Crab Spiders Information)
Common name: Crab spiders
Crab spiders are of the family Thomisidae A crab spider is any member of several genera of free-living spiders that resemble small crabs. Crab spiders have short, wide, flattened bodies. The first two or three pairs of legs are longer than the rest and are normally held out from the sides of the body as a crab would hold its claws. Crab spiders are easily recognizable if you tease them. They widen their legs and move sideways like a crab. The crab spiders in the photos below are of the Genus Sidymella which are blunt-ended spiders which live in leaf litter and other forest floor debris. Sidymella spiders are all cryptically coloured and have been named for their distinctive triangular-shaped abdomen and to date in New Zealand have not been fully described. Their size is approximately 4 - 10 mm. and can be found on flowers and foliage where they are well camouflaged by their colouring, ranging between brown, orange and yellow. Crab spiders do not spin webs to trap prey but hunt on the open ground or on vegetation or flowers where they wait for prey to get close, before seizing them with their long front legs. The principal adaptation of this capture system is their large, elongated front legs. They are also aided by a body that is often superbly camouflaged. Unlike other free-living spiders, however, all of a crab spider's eyes are small and serve primarily as motion detectors. Though their chelicerae or jaws are rather small and slender, many crab spiders possess potent venoms (not dangerous to humans) that quickly immobilize their prey. Their venoms enable them to successfully attack insects much larger than themselves. they do not wrap their prey in silk after biting, but instead remain with the immobilized prey until they have sucked it dry.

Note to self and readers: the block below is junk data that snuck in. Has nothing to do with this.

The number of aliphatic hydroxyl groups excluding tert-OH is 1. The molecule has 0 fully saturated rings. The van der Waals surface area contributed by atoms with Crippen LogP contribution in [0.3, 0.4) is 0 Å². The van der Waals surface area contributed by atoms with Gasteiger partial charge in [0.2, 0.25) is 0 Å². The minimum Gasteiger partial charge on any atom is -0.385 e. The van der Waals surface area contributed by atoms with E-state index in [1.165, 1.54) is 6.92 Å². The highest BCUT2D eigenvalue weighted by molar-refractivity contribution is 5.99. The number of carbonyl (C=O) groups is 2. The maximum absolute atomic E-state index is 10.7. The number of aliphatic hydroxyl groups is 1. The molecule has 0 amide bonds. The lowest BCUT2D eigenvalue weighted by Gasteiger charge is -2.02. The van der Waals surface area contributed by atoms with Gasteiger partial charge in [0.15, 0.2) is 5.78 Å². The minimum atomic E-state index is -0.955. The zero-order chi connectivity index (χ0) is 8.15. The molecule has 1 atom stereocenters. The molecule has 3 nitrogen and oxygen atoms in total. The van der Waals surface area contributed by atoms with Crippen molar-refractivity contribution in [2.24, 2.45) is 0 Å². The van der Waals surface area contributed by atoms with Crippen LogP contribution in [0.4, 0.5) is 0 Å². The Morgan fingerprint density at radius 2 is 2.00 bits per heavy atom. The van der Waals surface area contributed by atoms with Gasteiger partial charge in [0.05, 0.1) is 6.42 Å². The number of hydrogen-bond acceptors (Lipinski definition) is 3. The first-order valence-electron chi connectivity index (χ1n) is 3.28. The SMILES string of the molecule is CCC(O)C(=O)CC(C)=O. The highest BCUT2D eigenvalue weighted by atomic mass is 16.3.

Some Thomsids have a curious courtship. The male is slightly smaller than the female. He climbs over her body tying her down to the ground with numerous lines of silk. Then he pushes up her abdomen and squeezes underneath her to insert a sperm-loaded palp in her epigyne. However, after this, the female just gets up and walks away. The silk does not restrain her, so we do not yet know what the purpose of the male tying her down is. The females usually stand guard with their egg sacs. The egg sacs are fastened to the vegetation and are usually flat. A square ended crab spider who's colour mimicking the colour of tree trunks etc.
If they are knocked off a plant they will land on their back and remain motionless for some time before
righting themselves. Photos below show a spider turning over after playing dead lying on its back.
It stretches its legs on one side straight above its head. Then uses the weight of the legs on the other side to roll its body over.